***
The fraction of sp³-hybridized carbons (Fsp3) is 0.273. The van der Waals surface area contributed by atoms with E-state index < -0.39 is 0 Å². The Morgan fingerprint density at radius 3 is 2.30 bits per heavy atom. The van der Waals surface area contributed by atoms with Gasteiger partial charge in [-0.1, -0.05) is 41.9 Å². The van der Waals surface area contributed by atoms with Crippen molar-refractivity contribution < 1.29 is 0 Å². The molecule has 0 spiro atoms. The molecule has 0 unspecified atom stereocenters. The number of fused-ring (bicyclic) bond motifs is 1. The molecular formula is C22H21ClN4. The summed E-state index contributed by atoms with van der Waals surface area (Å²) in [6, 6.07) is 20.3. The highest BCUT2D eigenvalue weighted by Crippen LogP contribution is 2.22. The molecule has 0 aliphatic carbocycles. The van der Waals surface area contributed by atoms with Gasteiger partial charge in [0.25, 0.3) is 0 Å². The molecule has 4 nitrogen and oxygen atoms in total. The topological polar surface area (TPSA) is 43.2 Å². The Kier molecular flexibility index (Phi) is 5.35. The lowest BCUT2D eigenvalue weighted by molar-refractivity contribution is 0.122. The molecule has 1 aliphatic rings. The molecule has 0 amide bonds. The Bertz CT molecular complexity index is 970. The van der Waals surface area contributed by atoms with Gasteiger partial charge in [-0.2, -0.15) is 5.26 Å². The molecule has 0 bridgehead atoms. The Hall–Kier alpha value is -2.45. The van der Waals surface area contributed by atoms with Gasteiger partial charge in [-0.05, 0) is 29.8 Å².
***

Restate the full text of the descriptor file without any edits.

The fraction of sp³-hybridized carbons (Fsp3) is 0.273. The van der Waals surface area contributed by atoms with E-state index < -0.39 is 0 Å². The Morgan fingerprint density at radius 3 is 2.30 bits per heavy atom. The van der Waals surface area contributed by atoms with Gasteiger partial charge in [-0.1, -0.05) is 41.9 Å². The van der Waals surface area contributed by atoms with Crippen molar-refractivity contribution < 1.29 is 0 Å². The molecule has 0 spiro atoms. The molecule has 0 unspecified atom stereocenters. The number of fused-ring (bicyclic) bond motifs is 1. The molecular formula is C22H21ClN4. The summed E-state index contributed by atoms with van der Waals surface area (Å²) in [6, 6.07) is 20.3. The highest BCUT2D eigenvalue weighted by Crippen LogP contribution is 2.22. The molecule has 0 aliphatic carbocycles. The van der Waals surface area contributed by atoms with Gasteiger partial charge in [0.25, 0.3) is 0 Å². The molecule has 4 nitrogen and oxygen atoms in total. The topological polar surface area (TPSA) is 43.2 Å². The Kier molecular flexibility index (Phi) is 5.35. The lowest BCUT2D eigenvalue weighted by molar-refractivity contribution is 0.122. The molecule has 1 aliphatic rings. The molecule has 0 amide bonds. The Bertz CT molecular complexity index is 970. The van der Waals surface area contributed by atoms with Gasteiger partial charge in [-0.2, -0.15) is 5.26 Å². The molecule has 0 bridgehead atoms. The Hall–Kier alpha value is -2.45. The van der Waals surface area contributed by atoms with Gasteiger partial charge in [-0.05, 0) is 29.8 Å².